Ectoparasite fauna of rodents and shrews from four habitats in Kuala Lumpur and the states of Selangor and Negeri Sembilan, Malaysia and its public health significance
Sithambaram, Paramasvaran and Abdullah Sani, Rehana and Hassan, Latiffah and Krishnasamy, M. and Jeffery , J. and Syed Ahmad, Pakeer Oothuman and Salleh, I. and Lim, K. H. and Mohd Ghazali, Sumarni and Louis, Santhana Raj (2009) Ectoparasite fauna of rodents and shrews from four habitats in Kuala Lumpur and the states of Selangor and Negeri Sembilan, Malaysia and its public health significance. Tropical Biomedicine, 26 (3). pp. 303-311. ISSN 0127-5720
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A total of 204 rodents comprising 14 host species from four different habitats were examined. Nine rodent species were trapped from the forest and another five species were trapped from the coastal, rice field and urban habitats. Rattus rattus diardii (67%) was the predominant rodent species examined. Fifty six (47.3%) rodents and shrews were found to be infested with at least one of the 20 species of ectoparasite recovered. Mites belonging to the family Trombiculidae were the predominant ectoparasite species recovered. Ticks belonging to the family Ixodidae were recovered mainly from the forest dwelling rodents. Polyplax spinulosa and Hoplopleura pacifica were the common lice species found infesting the urban rodents. Xenopsylla cheopis was the only flea species recovered. The following ecto-parasites have been incriminated as important vectors or as mechanical carriers for the transmission of zoonotic diseases: Ixodes granulatus, Dermacentor sp. Haemaphysalis sp., Amblyomma sp. Ascoschoengastia indica, Leptotrombidium deliense, Ornithonyssus bacoti, Laelaps nuttalli, H. pacifica, P. spinulosa and Xenopsylla cheopis. Urban and forest rodents were significantly higher in ecto-parasitic infestation, compared to rats from the other two habitats. However, there was no significant statistical association between male and female rodents infested with ectoparasites.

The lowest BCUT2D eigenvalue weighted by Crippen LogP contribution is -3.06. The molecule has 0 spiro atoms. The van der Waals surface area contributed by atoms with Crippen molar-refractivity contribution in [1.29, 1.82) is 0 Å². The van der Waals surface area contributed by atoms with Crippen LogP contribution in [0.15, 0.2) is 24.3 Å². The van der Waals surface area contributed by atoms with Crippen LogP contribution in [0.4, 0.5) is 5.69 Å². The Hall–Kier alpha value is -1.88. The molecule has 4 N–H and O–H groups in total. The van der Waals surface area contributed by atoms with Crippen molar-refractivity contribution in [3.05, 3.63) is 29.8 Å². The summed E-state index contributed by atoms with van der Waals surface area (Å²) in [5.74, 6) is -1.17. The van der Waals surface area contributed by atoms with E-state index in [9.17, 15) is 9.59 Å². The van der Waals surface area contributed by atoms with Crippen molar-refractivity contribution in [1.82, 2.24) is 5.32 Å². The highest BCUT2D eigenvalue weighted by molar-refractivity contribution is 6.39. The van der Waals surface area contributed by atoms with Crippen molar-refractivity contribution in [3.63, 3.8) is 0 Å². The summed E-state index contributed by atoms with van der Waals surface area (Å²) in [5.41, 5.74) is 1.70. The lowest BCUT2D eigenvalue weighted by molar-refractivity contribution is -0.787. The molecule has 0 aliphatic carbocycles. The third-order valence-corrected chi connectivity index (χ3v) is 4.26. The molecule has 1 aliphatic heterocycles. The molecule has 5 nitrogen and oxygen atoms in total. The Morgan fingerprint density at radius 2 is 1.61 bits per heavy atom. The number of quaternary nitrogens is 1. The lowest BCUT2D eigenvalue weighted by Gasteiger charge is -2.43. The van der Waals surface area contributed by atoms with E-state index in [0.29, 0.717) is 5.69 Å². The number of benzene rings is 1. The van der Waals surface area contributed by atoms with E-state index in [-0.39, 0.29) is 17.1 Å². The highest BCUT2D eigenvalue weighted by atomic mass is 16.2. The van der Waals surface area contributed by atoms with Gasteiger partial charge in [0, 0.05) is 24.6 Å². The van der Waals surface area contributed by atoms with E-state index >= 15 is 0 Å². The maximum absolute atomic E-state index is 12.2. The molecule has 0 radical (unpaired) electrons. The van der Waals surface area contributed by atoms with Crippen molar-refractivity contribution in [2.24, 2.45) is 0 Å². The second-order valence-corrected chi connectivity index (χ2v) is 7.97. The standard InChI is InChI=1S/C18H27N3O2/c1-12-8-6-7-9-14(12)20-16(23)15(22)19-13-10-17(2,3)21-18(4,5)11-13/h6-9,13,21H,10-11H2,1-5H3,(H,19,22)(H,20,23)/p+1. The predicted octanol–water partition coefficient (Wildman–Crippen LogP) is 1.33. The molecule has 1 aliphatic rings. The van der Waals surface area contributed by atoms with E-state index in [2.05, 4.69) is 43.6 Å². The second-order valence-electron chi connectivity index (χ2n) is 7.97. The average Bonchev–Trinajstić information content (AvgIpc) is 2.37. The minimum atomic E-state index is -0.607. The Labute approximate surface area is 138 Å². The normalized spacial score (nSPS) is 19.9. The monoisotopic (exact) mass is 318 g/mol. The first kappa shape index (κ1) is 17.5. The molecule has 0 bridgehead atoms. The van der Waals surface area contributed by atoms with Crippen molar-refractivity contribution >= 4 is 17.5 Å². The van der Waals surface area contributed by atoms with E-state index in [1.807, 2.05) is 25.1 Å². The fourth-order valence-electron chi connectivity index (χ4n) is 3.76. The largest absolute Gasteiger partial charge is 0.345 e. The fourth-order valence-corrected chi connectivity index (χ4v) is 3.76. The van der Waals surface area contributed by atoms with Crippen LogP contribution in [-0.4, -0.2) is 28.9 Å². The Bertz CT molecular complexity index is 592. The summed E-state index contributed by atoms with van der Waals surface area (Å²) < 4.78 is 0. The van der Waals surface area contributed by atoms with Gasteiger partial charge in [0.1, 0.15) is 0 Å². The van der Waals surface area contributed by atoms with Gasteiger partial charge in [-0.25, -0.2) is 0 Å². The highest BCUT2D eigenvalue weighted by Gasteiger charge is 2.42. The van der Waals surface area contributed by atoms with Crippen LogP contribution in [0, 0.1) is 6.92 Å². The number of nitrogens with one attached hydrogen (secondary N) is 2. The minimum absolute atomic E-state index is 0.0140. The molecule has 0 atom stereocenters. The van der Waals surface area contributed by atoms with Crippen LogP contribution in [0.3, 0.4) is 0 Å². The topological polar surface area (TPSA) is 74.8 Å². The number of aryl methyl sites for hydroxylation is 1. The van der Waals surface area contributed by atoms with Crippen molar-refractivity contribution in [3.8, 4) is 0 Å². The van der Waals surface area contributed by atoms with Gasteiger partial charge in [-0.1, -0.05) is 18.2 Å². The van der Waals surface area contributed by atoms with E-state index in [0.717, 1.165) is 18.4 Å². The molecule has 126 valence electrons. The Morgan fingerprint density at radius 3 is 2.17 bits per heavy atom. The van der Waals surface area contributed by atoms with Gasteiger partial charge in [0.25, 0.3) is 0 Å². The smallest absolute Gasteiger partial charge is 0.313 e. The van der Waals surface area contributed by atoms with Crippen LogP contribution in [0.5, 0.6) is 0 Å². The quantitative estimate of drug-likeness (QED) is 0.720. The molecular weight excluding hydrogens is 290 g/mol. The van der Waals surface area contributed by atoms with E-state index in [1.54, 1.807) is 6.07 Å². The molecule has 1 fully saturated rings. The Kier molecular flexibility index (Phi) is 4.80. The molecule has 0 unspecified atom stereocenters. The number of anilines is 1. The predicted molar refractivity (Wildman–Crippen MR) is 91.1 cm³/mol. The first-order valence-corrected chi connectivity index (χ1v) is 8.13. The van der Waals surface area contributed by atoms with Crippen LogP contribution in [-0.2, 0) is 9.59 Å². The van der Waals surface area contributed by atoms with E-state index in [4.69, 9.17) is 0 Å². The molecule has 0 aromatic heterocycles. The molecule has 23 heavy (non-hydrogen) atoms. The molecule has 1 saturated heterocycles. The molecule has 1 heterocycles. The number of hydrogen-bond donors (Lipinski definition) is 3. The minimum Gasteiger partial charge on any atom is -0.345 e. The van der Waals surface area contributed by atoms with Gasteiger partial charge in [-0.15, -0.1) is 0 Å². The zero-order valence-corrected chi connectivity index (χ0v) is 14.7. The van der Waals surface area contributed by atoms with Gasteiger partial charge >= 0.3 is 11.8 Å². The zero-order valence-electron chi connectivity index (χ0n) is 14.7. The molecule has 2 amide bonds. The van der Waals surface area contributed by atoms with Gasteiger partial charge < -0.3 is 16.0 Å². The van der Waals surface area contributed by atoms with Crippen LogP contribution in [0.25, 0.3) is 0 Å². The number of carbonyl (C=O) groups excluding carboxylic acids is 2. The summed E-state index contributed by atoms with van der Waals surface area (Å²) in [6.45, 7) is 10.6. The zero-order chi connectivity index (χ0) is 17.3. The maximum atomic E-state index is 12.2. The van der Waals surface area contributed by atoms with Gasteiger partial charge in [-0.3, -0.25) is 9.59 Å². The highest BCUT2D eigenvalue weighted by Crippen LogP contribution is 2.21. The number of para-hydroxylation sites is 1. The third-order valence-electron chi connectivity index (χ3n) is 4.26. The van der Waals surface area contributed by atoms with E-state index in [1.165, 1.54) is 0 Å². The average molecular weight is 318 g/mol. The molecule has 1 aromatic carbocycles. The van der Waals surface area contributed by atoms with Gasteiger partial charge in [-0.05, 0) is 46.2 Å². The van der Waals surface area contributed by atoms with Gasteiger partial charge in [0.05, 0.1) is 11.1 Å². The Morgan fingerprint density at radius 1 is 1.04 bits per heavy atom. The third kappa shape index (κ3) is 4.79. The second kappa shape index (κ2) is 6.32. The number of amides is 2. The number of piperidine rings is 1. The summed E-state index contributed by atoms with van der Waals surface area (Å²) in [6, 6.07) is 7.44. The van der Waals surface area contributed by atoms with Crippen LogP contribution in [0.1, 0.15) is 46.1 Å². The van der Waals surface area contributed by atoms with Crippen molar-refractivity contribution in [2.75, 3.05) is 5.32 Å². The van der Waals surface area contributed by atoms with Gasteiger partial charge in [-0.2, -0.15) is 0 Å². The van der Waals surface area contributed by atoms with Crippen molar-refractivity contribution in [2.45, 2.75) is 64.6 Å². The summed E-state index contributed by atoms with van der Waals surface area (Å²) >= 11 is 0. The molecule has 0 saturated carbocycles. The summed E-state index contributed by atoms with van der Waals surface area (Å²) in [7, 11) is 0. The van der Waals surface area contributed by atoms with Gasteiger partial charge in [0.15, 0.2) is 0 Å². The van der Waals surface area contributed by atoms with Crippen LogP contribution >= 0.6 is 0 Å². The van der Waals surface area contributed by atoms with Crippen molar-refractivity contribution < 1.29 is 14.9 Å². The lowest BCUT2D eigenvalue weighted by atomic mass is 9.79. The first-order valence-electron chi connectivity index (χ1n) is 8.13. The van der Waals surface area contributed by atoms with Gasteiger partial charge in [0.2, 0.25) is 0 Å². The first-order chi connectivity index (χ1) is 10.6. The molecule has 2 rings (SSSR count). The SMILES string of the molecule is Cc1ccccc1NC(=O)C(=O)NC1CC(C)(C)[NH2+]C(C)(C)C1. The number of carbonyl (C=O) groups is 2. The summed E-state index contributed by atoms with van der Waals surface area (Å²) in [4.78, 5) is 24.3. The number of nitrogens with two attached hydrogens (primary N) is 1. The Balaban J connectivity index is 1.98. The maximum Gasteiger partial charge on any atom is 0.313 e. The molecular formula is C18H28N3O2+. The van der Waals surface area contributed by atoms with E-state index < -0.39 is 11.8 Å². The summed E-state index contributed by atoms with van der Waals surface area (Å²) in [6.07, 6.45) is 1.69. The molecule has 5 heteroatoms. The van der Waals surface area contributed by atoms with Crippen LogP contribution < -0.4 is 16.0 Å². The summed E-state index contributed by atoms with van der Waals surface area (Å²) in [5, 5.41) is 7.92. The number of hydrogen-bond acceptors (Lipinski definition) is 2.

|Keyword:||disease vectors, ectoparasites, fauna, female animals, forests, habitats infestation, male animals, public health, rice fields.|
|Faculty or Institute:||Faculty of Veterinary Medicine|
|Publisher:||Malaysian Society of Parasitology and Tropical Medicine|
|Deposited By:||Azizan Arshad|
|Deposited On:||27 Jul 2010 08:16|
|Last Modified:||27 Jul 2010 08:26|
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